Our Massachusetts pedestrian accident attorneys know that the City of Boston prides itself for its excellent public transportation and walkable cityscape. The Daily Green and, frankly, numerous other “walk-friendly” and sustainable community resources, have consistently ranked Boston among the top five most walkable large cities in the U.S.
Just last week, the Boston Metropolitan Area Planning Council sponsored a public talk on the “shared street” urban planning concept that blends functional, efficient, traffic flow with safe, sustainable green- and public-space. The meeting was the first of a series of coming “shared space” events that hope to develop a host of practical, implementable, projects in the downtown area that promote traffic safety, encourage health-conscious activities – like biking or walking – and stimulate economic growth through destination-based vehicle and foot traffic marketing.
This concept goes far beyond slapping up a few pedestrian crossing signs and some bicycle lanes and includes traffic calming devices that alter street shape, function and appearance, the Boston Globe reports. While at first, the idea of less signage or glaring, law enforcement monitored, traffic devices may seem a tragedy waiting to happen, results from European models have determined that both drivers and pedestrians pay more attention to one another and their environment without all the flashing, bells-and-whistles. Of course, this model is more appropriate for some locations than others, targeting more urban settings, than, for example, school zones and playground areas.
The “shared space” notion aims to change the dynamic between pedestrians and drivers while changing the visual landscape as well. Future shared road spaces will be less about segregating walkers from riders and more about safely opening street space in such a way that requires more human interaction.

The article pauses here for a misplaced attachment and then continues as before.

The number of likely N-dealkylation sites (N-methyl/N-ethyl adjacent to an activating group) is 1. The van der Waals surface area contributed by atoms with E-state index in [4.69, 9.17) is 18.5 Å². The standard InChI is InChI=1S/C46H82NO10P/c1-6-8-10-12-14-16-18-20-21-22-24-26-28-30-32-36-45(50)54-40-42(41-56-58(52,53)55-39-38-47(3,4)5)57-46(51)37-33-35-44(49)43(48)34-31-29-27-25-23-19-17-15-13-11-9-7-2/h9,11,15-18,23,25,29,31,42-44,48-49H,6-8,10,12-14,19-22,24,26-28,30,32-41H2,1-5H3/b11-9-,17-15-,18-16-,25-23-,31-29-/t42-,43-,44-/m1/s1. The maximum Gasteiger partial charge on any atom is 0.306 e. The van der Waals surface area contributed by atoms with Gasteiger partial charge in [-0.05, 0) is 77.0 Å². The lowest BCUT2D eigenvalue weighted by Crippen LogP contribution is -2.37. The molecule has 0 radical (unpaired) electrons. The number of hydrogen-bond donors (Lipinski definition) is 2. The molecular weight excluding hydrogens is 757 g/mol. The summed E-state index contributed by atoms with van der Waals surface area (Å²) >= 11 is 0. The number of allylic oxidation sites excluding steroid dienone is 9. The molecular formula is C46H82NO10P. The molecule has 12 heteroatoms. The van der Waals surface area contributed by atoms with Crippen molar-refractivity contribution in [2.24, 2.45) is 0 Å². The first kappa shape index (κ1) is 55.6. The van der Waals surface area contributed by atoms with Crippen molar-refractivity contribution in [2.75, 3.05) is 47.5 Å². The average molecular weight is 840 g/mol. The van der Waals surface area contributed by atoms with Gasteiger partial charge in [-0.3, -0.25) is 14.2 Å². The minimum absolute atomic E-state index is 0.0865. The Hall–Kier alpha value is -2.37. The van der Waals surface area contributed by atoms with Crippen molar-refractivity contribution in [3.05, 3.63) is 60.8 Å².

The Walking Site, offers a few tips for starting walkers. Of course, before starting any exercise program, one should check with a doctor first:
~ Start off slow and easy with the right gear – a 20-minute round trip around your neighborhood is a safe place to start. Try it for a week and aim for a five-day-a-week regimen. Add five-minutes to your walk time each week until you reach your time or distance goal. A lot of good can be said for a decent pair of sneakers, comfortable – breathable – clothes and clean, dry, socks.
~ Hydrate, hydrate, hydrate – and not just while you are walking. Drink plenty of water both before and after you hit the trail.
~ Mix it up a bit. Add stretching, warming up and cooling down as your build onto your routine. Once you’ve developed a habit of walking regularly – explore time, distance and pacing goals that work toward cardiovascular fitness.
The Boston pedestrian accident attorneys at Jeffrey Glassman Injury Lawyers, LLC, have more than 18 years experience handling serious and fatal Massachusetts traffic and personal injury accident cases. If you have been injured or someone you love has been injured or killed in a Boston-area accident, talking with an experienced attorney can help you better understand your rights. To schedule a free initial consultation, contact us online or call our offices at (617) 777-7777.